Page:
Of Palaces, Poverty, and the Paranoid


By Poetic Justice

Humility is beautiful to behold and truly majestic. Vanity, pride, and arrogance are ugly cousins and go before the fall. Such are the lessons of history. It is August 2020, and Dominica is still limping along after the ravages of Hurricane Maria. Truth be told, we are happy that the strength of our overseas communities which poured their hearts out to help, the faith of our honest locals, foreign friends, and aid, helped us survive the ruin left by Hurricane Maria and return our island to some semblance of normalcy. However, there are too many homes, schools, and other property in shambles and the national library still lies in ruins. Added to that, we are now saddled by a limp tourism industry, little in agriculture, zero industry and COVID 19’s death grip. Just the right time to build the palace on the hill, right?

Amid this down economy Dominica’s reigning King made his bold move. When he thought no one was watching he jumped out in the dark of night and dragged the fair maiden Dominica into the dark bushes of unaccountable governance to ravage her. That is how the one-man government has staked his claim to the gaudiest palace on the hill. The 13,000 square foot palace was built by Colombians, and persons all the way from Asia, while Dominicans are unemployed and the Portsmouth MP in a cabinet of “yes” men and “yes” women cannot finish his modest home after three years. The King must get what he wants. His Senior Counsel will play defense. His borrowed brain and propaganda machine will go into high gear and they will defend the indefensible plunder of our near bare treasury of the $64,300.00 per month rent that the citizens must pay to house the King and his overdressed Madame. Clothed as some dandy in Savile Row suits costing more than the average salary of an ordinary civil servant, the King has machine gun-carrying guards guarding his fortress on the hill. Loyal only to the king, and not country, some will kill their own kinsmen to please him.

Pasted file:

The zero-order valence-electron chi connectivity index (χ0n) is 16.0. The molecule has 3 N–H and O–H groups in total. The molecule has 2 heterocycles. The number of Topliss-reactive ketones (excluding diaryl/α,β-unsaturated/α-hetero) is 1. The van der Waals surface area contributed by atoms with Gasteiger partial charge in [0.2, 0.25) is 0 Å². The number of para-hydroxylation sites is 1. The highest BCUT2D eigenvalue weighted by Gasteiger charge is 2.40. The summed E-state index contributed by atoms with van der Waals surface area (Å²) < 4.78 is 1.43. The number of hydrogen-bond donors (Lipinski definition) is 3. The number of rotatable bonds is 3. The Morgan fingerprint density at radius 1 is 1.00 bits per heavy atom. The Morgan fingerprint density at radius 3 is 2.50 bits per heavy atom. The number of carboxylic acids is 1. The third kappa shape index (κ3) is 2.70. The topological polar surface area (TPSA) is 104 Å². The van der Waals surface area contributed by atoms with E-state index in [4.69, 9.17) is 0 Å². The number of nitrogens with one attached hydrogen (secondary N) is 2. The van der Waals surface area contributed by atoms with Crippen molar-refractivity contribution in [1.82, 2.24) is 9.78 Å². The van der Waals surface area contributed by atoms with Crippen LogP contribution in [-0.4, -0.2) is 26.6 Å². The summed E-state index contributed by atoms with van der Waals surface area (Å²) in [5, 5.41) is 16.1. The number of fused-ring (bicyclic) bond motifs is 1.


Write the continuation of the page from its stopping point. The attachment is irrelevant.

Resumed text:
On Friday, August 14, 2020, when the Leader of the Opposition Lennox Linton and the Honorable Danny Lugay drove by the palace they had to pay. Why should a hard-working businessman like Mr. Walsh dare come by and stare at this monument to vanity? With machine guns menacing, the disgraced excuse for a policeman brutally grabbed Danny Lugay, Member of Parliament for Roseau North from the car within which he peacefully sat. They dragged him into the public road and unceremoniously dumped him into an unmarked black SUV. Assaulted, kidnapped, and imprisoned, this is the treatment meted out by the King to any subject who dares to state that this emperor has no clothes. Intimidation at high noon; the deed was done. The king must have said: “I will show them, I run things in this country!” The king was pleased with the work of his puppets on a string.

But wait. It is shocking for the king to see. It seems the masses are stirring. Even once docile Labourites are grumbling. The outrage has grown, as hungry bellies growl in the down economy that is saddled by men and women who have lost their conscience. They have lost all philosophical affinity for the roots of the Labour party that all shall eat. Today, the King has bred a society in which some shall eat all. What is that society birthed by the regime? The kleptocratic elite is a carnival of cronies, boom-boom flies, enablers, apologists, defrocked priests, prostituted pastors, passport peddlers, sanctions busters, money launderers and other pirates far and near that roam the high seas or fly by night. Gone are the cherished good governance values of a Chief Minister Frank Baron, Premier Edward Oliver LeBlanc, Dame Mary Eugenia Charles, Prime Minister Rosie Douglas, or Pierre Charles. Fueled by the high octane of power, the King has made what may well be his last colossal mistake. He has unmasked himself. Shot himself in the foot, by gorging himself on the goodies of life while the masses sink further into poverty. When criticism rises to a crescendo against this brazen attack on the public purse, the paranoid King in his palace sends his goons to beat up his critics. Stunned by the backlash, he runs to the radio and laments that people don’t like him. He cries out for sympathy stating that he feels harassed. Cornered in his palace, the King is assailed by the ghost of Humpty Dumpty. We recall our school days and the rhyme, “Humpty Dumpty sat on the wall, Humpty Dumpty had a great fall. And all the king’s horses, and all the king’s men could not put Humpty together again.

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